The Ellen DeGeneres Show is currently under an internal review investigation following allegations about the workplace culture at the daytime TV show, according to a new report by Variety.
The programme, which has shifted to an at-home format during the coronavirus pandemic, is said to have sent a memo to employees last week addressing the situation.
DeGeneres is a surname of French origin. Notable people with the surname include:
Betty DeGeneres (born 1930), mother of Ellen DeGeneres and American activist.
Ellen DeGeneres (born 1958), American stand-up comedian, television hostess, and actress.
Vance DeGeneres (born 1954), American actor, older brother of Ellen DeGeneres.
Portia de Rossi, or Portia DeGeneres (born 1973), wife of Ellen DeGeneres and American actress.
The Ellen DeGeneres Show 'under internal review' over workplace …
The memo, which was published, claims the show’s parent company WarnerMedia would be undertaking a review through its own employee relations group and an unnamed third party.
Current members of the show as well as former employees are set to be interviewed, following a number of articles about the culture behind the scenes.
Previously, three of the show’s executive producers Ed Glavin, Mary Connelly and Andy Lassner and other senior members of staff were named in a article. In it, current and former staffers claimed that they had been subjected to racist comments, micro-aggressions and had been fired after taking medical leave (one instance followed a suicide attempt) or bereavement days by them. One Black employee claimed that a senior producer had said they hoped “we don’t get you confused” as she and another Black employee had the same hairstyle.
In response to the Buzzfeed article, Glavin, Connelly and Lassner said, “We are truly heartbroken and sorry to learn that even one person in our production family has had a negative experience. It’s not who we are and not who we strive to be, and not the mission Ellen has set for us.”
“For the record, the day to day responsibility of the Ellen show is completely on us. We take all of this very seriously and we realize, as many in the world are learning, that we need to do better, are committed to do better, and we will do better.”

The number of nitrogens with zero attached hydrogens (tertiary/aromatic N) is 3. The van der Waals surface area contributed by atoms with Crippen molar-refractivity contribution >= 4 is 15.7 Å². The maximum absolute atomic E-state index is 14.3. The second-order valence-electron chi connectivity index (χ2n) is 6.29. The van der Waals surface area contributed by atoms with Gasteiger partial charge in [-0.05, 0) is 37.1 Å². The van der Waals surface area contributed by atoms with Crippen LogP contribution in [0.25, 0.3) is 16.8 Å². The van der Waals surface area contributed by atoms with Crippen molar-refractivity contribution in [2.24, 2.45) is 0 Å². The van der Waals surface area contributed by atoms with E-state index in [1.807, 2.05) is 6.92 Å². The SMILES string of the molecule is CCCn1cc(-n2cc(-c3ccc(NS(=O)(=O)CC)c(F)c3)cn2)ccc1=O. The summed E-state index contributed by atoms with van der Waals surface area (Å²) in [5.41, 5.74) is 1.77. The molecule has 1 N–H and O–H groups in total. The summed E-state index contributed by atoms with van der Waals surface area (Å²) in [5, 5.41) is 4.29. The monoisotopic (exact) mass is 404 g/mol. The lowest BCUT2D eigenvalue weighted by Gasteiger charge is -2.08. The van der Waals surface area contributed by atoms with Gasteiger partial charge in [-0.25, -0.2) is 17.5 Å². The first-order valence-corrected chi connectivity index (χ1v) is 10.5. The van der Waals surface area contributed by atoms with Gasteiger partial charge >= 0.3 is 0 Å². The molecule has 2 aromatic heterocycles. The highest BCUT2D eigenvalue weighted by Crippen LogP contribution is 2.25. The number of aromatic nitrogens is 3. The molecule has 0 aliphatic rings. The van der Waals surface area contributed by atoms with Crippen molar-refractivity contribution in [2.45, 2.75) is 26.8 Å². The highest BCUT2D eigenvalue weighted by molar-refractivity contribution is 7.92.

Employees are also said to have taken issue with the show’s response to the coronavirus pandemic, as Variety claimed stage crew were ‘furious’ that they received no written communication about their hours and pay for over a month as the show transitioned into a socially distanced model.
Eventually, the crew of over thirty staff were told that their hours would be cut and pay would be reduced by 60% and only four members would continue to work full time on the at-home version of the show. However, it was later alleged that the show had hired a non-union tech company called Key Code Media to help DeGeneres film from home (which Warner Bros. claimed was ‘cleared with union reps.’)
A Warner Bros. spokesperson ‘acknowledged that communication could have been better’, however said that COVID-19 had complicated matters. They said to Variety, “When returning from break, the crew was paid the week of March 30th despite having no firm plans for production to resume.”
Staffers were also said to be hurt that ‘show leadership’ had failed to check in on employees during the pandemic, some of whom had been with the show ever since it started 17 years ago.
One employee said of The Ellen DeGeneres Show’s producers to Buzzfeed, “They definitely don’t practice what they preach with the ‘be kind’ mantra.”
The Evening Standard has reached out to Warner Bros. for comment.